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A New Frontier: Using International and Regional Human Rights to Address Inequality in Education

Tue, March 7, 10:00 to 11:30am, Sheraton Atlanta, Floor: 1, Georgia 9 (South Tower)


By ratifying international treaties that protect the right to education, many States have agreed to be held accountable for the fulfilment of their obligations by the international bodies tasked with monitoring and enforcing the right to education. There are a multitude of regional and international judicial and quasi-judicial mechanisms in which to advocate for greater protection of the right to education. The aim is to examine how civil society organizations (CSOs) can engage with the international and regional human rights system to address the growing inequalities and human rights issues raised by privatization in education.

As most of the accountability mechanisms are relatively unfamiliar, the first part maps out the different options that exist: the UN human rights treaty bodies such as the International Covenant on Economic, Social and Cultural Rights; The Convention on Elimination of Discrimination Against Women; Convention on the Rights of the Child; UN Human Rights Council mandate holders, such as the UN Special Rapporteur on the right to education and the Working Group on Discrimination Against Women in Law and Practice; and the regional human rights bodies the European Court of Human Rights; the Inter-American Court of Human Rights and African Court of Human Rights.

There are significant strengths but also weaknesses in using international forums as part of a strategic plan to realize the right to education. It is imperative to understand how these mechanisms function, the scope of their remedial powers and the legal status of the decisions. Building upon this, the second part assesses how CSOs can best use the international system to hold the state and private actors to account for the delivery of education. CSOs have traditionally spent a significant amount of resources compiling shadow reports to the periodic reporting process in the UN human rights framework. They have been crucial in providing information often overlooked in the state report. There have been some successes in highlighting the dangers of privatization. However, there is unlocked potential in the shadowing report process. Drawing on best practices from the CEDAW Committee, it can also be used to direct treaty monitoring bodies on how to engage with states in the constructive dialogue process.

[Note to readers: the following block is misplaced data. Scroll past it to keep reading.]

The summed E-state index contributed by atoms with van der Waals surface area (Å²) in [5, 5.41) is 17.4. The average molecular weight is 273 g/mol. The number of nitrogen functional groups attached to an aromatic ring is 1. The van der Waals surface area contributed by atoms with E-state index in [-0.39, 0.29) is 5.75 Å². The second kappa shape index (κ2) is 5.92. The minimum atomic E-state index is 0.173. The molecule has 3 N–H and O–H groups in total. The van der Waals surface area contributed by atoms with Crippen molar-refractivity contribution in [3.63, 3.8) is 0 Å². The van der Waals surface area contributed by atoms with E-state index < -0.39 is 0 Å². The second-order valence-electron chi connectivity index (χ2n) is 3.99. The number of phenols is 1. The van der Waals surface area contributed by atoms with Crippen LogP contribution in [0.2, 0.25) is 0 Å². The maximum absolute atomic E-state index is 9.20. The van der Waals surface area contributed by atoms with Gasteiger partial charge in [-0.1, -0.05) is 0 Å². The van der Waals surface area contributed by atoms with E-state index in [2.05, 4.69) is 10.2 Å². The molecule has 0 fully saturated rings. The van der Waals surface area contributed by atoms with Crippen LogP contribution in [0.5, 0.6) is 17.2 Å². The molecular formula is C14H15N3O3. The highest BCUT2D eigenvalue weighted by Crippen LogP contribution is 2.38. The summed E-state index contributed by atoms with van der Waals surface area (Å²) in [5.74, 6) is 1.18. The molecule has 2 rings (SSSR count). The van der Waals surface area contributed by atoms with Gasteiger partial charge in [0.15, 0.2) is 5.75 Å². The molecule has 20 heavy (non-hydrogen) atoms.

It also crucial to explore the potential of overlooked mechanisms including country visits from UN Special Rapporteurs and individual complaints procedures. Of particular interest are the ICESCR complaints mechanism which allows collective as well as individual complaints, as are the African Charter on Human and People’s Rights and the African Charter on the Rights and Welfare of the Child. The introduction of an international complaints procedure for child rights violations holds particular promise in light of the recent statement by the UN Committee on the Rights of the Child that the UK funding of low-fee, private and informal schools run by for-profit business enterprises could be contributing to the violation of children’s rights in countries receiving the UK’s development aid.


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